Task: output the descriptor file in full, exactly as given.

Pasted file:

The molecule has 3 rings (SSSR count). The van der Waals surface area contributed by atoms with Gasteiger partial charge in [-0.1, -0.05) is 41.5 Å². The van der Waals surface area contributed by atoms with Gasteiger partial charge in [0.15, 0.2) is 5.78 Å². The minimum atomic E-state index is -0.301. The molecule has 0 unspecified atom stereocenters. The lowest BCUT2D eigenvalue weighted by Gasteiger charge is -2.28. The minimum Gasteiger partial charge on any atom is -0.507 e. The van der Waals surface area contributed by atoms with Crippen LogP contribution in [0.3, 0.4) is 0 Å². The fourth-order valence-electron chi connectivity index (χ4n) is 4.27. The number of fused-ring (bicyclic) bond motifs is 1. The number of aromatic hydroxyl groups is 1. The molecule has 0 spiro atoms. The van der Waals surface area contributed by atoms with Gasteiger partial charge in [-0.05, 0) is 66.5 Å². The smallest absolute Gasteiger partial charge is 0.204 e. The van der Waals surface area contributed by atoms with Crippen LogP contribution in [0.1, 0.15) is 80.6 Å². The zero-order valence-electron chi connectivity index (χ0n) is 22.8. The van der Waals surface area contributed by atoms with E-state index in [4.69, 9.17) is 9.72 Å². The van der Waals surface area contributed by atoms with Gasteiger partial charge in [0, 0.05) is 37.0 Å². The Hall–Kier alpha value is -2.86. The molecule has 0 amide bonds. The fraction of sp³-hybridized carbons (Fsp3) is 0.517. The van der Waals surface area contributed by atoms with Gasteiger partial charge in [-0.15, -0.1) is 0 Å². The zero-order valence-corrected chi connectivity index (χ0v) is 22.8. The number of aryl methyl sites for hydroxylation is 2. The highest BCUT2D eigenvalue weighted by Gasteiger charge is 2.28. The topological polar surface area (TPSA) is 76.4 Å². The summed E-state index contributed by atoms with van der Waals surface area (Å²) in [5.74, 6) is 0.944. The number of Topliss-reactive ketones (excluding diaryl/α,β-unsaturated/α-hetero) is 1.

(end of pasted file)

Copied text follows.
The molecule has 3 rings (SSSR count). The van der Waals surface area contributed by atoms with Gasteiger partial charge in [-0.1, -0.05) is 41.5 Å². The van der Waals surface area contributed by atoms with Gasteiger partial charge in [0.15, 0.2) is 5.78 Å². The minimum atomic E-state index is -0.301. The molecule has 0 unspecified atom stereocenters. The lowest BCUT2D eigenvalue weighted by Gasteiger charge is -2.28. The minimum Gasteiger partial charge on any atom is -0.507 e. The van der Waals surface area contributed by atoms with Crippen LogP contribution in [0.3, 0.4) is 0 Å². The fourth-order valence-electron chi connectivity index (χ4n) is 4.27. The number of fused-ring (bicyclic) bond motifs is 1. The number of aromatic hydroxyl groups is 1. The molecule has 0 spiro atoms. The van der Waals surface area contributed by atoms with Gasteiger partial charge in [-0.05, 0) is 66.5 Å². The smallest absolute Gasteiger partial charge is 0.204 e. The van der Waals surface area contributed by atoms with Crippen LogP contribution in [0.1, 0.15) is 80.6 Å². The zero-order valence-electron chi connectivity index (χ0n) is 22.8. The van der Waals surface area contributed by atoms with E-state index in [4.69, 9.17) is 9.72 Å². The van der Waals surface area contributed by atoms with Gasteiger partial charge in [0, 0.05) is 37.0 Å². The Hall–Kier alpha value is -2.86. The molecule has 0 amide bonds. The fraction of sp³-hybridized carbons (Fsp3) is 0.517. The van der Waals surface area contributed by atoms with Gasteiger partial charge in [-0.15, -0.1) is 0 Å². The zero-order valence-corrected chi connectivity index (χ0v) is 22.8. The number of aryl methyl sites for hydroxylation is 2. The highest BCUT2D eigenvalue weighted by Gasteiger charge is 2.28. The topological polar surface area (TPSA) is 76.4 Å². The summed E-state index contributed by atoms with van der Waals surface area (Å²) in [5.74, 6) is 0.944. The number of Topliss-reactive ketones (excluding diaryl/α,β-unsaturated/α-hetero) is 1.